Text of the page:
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CVS, Getting Over Its Cold

|About: CVS Health Corporation (CVS)
Summary

CVS's business as been deteriorating the past two years.

The Aetna aquasition puts CVS back on the growth path.

Because of Legeslation like the individual mandate, heathcare is an attractive sector.

Guidance appears to be the end all be all when it comes to earnings reports these days. This held true when CVS reported Q4 which topped estimates but CVS issued lackluster guidance for 2019. In light of the recent downturn in the stock, I believe CVS is a buy, right here, right now. CVS reported Q4 EPS (2.14), which was above the consensus ($2.09). However, they initiated their guidance at a range of ($6.68-6.88), which was below the target of ($7.35). With these results it leaves much to be desired, however, the earnings estimates have already come down. Credit Suisse lowered their numbers to reflect this ($6.78 from 7.41). As well as lowering their price target to $79, from $86. With CVS and their acquisition of Aetna, there has been a generally negative view of this aquasition (look no further than the share price). However, as time progresses, and investors begin to evaluate CVS going forward, I believe that there will be increased positivity surrounding the deal. One of the great secular growth trends in this decade is the aging population in which CVS is now poised to capitalize on with Aetna. This positivity should come from the company as they will offer greater disclosure on its longer-term outlook for the combined company. CVS hosts its investor day on June 4th, and I believe much of this color will come during their conference. CVS prior to the Aetna deal was a slow growing company which bordered on no growth. However, in recent years, there has been large growth in the Medicare Advantage business as well as integrated medical-pharmacy-retail companies. This should allow for a return to growth mode, fueled principally by Aetna. One more deal that mimics CVS that comes to mind is the Cigna Express scripts deal. There should be two noted risk factors that are attached to this deal and those are integration and reimbursement.

Evaluating the business as a whole leads me to a mixed result. CVS has above industry average revenue growth, good cash flow from operations, and the previously mentioned Aetna growth path. However, running counter to these strengths we find deteriorating net income, higher debt management risk and poor return on equity. Revenues for CVS rose by 12.5%, beating the 12.2% industry average. However, it should be noted that there has been a tick down in EPS, signifying that the revenue growth at 12.5% has not found its way to the bottom line. CVS has experienced a large decline in EPS as noted before, and this trend has occurred for the past two years. This trend should reverse in the coming year, however, as the market is expecting an improvement in earnings ($6.78 vs $-0.55)The debt to equity ratio of 1.26 is high when based against the average in the industry, meaning there needs to be a watchful eye on the balance sheet. This problem is exacerbated by a quick ratio of .55 meaning CVS will have issues covering any short term liquidity needs. After the Aetna aquasition, one would expect CVS to be in a cooling period, however, it could still manifest itself as a problem in the future. Looking Forward, Where Can This Stock Be?Healthcare as an industry isn't going anywhere. From Hospitals to facilities, long term care center, assisted living, outpatient, and radiation oncology. The industry has experienced continued growth helped along by an aging population, and increased awareness of health trends and advancement in technology will continue to offer strong growth in the years ahead. Overall healthcare spending in the United States tops 2 trillion per year. There has been a large shift from the private sector to the public ones as more baby boomers enter the Medicare system. This is helped along by legislation in regards to comprehensive healthcare reform including an individual mandate to have health insurance will greatly help spur growth in the industry.Looking more towards the future, brand name drugs will continue to enter the market as generics in the next three to five years. Some could argue at an increased rate. The individual mandate creates a large base of customers for healthcare providers like Aetna, that will help spur growth in the CVS Pharmacy part of the business as well.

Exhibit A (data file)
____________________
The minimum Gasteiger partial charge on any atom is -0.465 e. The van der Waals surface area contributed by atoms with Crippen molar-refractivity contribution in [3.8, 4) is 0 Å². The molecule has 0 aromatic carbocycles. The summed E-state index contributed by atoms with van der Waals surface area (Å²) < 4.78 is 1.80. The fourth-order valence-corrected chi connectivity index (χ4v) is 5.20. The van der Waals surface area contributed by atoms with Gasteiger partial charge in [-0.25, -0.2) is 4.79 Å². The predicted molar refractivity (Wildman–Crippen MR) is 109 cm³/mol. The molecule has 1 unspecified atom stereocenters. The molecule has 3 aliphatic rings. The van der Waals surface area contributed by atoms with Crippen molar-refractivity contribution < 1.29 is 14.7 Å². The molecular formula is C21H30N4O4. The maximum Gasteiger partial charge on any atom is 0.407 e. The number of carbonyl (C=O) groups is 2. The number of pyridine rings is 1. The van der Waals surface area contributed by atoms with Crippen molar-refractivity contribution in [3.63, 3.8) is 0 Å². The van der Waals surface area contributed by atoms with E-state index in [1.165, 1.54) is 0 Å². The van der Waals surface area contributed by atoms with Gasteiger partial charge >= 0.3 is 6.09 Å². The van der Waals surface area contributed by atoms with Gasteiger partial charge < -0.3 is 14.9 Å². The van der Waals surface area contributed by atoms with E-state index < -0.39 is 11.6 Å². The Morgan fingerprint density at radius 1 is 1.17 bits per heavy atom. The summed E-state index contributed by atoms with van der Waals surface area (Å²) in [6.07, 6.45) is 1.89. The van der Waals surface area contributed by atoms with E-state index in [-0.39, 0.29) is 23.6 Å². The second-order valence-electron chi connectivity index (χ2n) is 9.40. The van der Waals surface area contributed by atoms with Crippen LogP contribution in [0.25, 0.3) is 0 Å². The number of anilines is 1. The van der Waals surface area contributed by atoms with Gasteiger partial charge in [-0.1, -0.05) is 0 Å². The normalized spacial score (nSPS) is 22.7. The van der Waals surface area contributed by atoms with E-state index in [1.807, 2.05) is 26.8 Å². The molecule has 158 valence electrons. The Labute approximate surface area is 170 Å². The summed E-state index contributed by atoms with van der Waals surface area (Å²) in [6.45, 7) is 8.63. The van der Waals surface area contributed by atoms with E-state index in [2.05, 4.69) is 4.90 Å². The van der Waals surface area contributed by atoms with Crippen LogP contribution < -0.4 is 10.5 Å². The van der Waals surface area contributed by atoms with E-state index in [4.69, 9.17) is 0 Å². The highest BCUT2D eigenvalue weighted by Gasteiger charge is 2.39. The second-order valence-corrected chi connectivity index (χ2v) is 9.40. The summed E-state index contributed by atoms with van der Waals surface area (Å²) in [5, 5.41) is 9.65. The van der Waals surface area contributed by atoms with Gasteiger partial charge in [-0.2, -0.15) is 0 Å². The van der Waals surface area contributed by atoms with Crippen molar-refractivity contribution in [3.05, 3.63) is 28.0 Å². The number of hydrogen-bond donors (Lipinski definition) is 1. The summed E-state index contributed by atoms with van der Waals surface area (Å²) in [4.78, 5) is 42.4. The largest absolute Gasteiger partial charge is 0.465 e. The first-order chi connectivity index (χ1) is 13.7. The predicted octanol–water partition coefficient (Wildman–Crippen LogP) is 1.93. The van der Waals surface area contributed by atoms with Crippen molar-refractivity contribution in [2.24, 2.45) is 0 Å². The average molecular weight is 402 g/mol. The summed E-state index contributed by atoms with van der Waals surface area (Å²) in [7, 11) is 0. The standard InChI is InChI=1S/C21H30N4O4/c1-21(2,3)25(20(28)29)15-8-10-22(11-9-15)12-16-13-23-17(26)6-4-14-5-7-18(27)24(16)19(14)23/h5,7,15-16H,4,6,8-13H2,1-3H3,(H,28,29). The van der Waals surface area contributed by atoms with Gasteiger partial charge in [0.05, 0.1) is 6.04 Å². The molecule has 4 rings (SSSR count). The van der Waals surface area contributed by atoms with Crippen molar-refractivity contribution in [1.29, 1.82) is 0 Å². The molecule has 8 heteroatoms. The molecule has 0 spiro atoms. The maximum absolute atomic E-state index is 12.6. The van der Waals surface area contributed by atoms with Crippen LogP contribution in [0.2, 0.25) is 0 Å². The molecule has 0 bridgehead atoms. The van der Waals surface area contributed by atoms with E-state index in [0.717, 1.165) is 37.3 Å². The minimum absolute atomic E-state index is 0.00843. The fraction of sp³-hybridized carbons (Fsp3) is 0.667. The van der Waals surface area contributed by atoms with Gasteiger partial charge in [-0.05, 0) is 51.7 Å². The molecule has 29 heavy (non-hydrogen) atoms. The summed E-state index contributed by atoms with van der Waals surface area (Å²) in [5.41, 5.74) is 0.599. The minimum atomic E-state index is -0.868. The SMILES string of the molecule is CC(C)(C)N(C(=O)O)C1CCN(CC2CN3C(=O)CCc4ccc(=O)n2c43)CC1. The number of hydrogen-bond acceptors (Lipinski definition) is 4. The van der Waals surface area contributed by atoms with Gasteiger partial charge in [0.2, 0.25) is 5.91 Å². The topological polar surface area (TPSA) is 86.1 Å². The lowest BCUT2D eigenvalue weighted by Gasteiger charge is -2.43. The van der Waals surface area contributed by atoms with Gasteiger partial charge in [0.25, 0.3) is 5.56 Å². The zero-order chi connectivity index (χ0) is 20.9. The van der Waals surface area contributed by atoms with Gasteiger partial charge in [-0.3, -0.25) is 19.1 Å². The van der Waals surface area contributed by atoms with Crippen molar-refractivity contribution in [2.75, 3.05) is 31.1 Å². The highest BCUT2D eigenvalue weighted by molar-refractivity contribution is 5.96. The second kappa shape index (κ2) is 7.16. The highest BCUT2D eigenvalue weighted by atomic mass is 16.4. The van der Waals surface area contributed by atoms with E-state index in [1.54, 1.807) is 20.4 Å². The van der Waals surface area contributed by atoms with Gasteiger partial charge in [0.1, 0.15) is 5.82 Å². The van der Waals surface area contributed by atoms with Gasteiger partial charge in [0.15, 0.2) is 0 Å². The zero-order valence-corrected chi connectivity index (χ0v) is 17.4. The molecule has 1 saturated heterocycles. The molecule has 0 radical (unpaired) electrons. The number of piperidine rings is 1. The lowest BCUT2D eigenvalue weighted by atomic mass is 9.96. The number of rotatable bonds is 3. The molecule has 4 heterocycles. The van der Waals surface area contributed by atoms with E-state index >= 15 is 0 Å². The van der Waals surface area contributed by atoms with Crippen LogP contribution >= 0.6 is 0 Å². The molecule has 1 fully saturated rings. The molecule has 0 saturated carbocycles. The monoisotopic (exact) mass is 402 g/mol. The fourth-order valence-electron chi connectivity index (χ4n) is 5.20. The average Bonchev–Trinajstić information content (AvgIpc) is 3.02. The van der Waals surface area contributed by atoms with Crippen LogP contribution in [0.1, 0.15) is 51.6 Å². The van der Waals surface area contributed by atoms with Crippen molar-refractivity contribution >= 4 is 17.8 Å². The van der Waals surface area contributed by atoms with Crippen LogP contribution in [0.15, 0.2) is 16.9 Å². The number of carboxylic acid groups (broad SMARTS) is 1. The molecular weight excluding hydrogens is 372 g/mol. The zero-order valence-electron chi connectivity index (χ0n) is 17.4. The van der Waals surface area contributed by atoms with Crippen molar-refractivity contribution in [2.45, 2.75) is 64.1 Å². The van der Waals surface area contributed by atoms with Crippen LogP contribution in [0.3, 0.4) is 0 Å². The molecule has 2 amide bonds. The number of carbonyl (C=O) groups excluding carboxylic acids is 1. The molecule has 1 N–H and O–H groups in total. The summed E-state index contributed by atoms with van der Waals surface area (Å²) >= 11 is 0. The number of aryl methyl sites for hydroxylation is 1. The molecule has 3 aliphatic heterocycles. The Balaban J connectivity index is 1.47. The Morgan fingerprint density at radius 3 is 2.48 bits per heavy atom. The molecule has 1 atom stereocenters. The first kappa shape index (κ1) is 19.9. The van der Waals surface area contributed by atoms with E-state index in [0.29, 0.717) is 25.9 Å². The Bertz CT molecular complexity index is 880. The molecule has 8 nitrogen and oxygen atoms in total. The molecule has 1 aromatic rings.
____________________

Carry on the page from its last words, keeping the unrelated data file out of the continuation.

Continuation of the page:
Disclosure: I/we have no positions in any stocks mentioned, but may initiate a long position in CVS over the next 72 hours.

I wrote this article myself, and it expresses my own opinions. I am not receiving compensation for it. I have no business relationship with any company whose stock is mentioned in this article.